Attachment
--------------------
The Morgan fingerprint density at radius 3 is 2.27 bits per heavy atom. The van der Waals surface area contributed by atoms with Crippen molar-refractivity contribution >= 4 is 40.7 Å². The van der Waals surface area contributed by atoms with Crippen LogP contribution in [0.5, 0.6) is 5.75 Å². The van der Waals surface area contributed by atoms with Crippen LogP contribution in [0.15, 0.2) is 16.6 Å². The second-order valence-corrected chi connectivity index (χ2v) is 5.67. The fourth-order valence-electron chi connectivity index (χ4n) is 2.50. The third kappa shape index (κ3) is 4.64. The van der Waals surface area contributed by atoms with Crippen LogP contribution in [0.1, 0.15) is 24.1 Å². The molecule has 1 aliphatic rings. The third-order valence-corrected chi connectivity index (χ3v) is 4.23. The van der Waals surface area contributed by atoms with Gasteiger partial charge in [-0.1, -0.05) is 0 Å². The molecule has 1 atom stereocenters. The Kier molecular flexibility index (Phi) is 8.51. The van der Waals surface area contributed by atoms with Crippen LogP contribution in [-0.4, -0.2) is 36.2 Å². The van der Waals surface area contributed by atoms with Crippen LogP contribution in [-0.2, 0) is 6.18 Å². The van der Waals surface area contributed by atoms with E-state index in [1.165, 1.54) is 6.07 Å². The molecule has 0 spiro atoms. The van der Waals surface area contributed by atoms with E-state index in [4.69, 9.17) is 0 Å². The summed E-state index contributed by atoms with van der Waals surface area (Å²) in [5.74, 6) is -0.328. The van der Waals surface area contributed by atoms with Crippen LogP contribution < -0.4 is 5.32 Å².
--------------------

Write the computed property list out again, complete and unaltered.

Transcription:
The Morgan fingerprint density at radius 3 is 2.27 bits per heavy atom. The van der Waals surface area contributed by atoms with Crippen molar-refractivity contribution >= 4 is 40.7 Å². The van der Waals surface area contributed by atoms with Crippen LogP contribution in [0.5, 0.6) is 5.75 Å². The van der Waals surface area contributed by atoms with Crippen LogP contribution in [0.15, 0.2) is 16.6 Å². The second-order valence-corrected chi connectivity index (χ2v) is 5.67. The fourth-order valence-electron chi connectivity index (χ4n) is 2.50. The third kappa shape index (κ3) is 4.64. The van der Waals surface area contributed by atoms with Crippen LogP contribution in [0.1, 0.15) is 24.1 Å². The molecule has 1 aliphatic rings. The third-order valence-corrected chi connectivity index (χ3v) is 4.23. The van der Waals surface area contributed by atoms with Gasteiger partial charge in [-0.1, -0.05) is 0 Å². The molecule has 1 atom stereocenters. The Kier molecular flexibility index (Phi) is 8.51. The van der Waals surface area contributed by atoms with Crippen LogP contribution in [-0.4, -0.2) is 36.2 Å². The van der Waals surface area contributed by atoms with Crippen LogP contribution in [-0.2, 0) is 6.18 Å². The van der Waals surface area contributed by atoms with E-state index in [1.165, 1.54) is 6.07 Å². The molecule has 0 spiro atoms. The van der Waals surface area contributed by atoms with E-state index in [4.69, 9.17) is 0 Å². The summed E-state index contributed by atoms with van der Waals surface area (Å²) in [5.74, 6) is -0.328. The van der Waals surface area contributed by atoms with Crippen LogP contribution < -0.4 is 5.32 Å².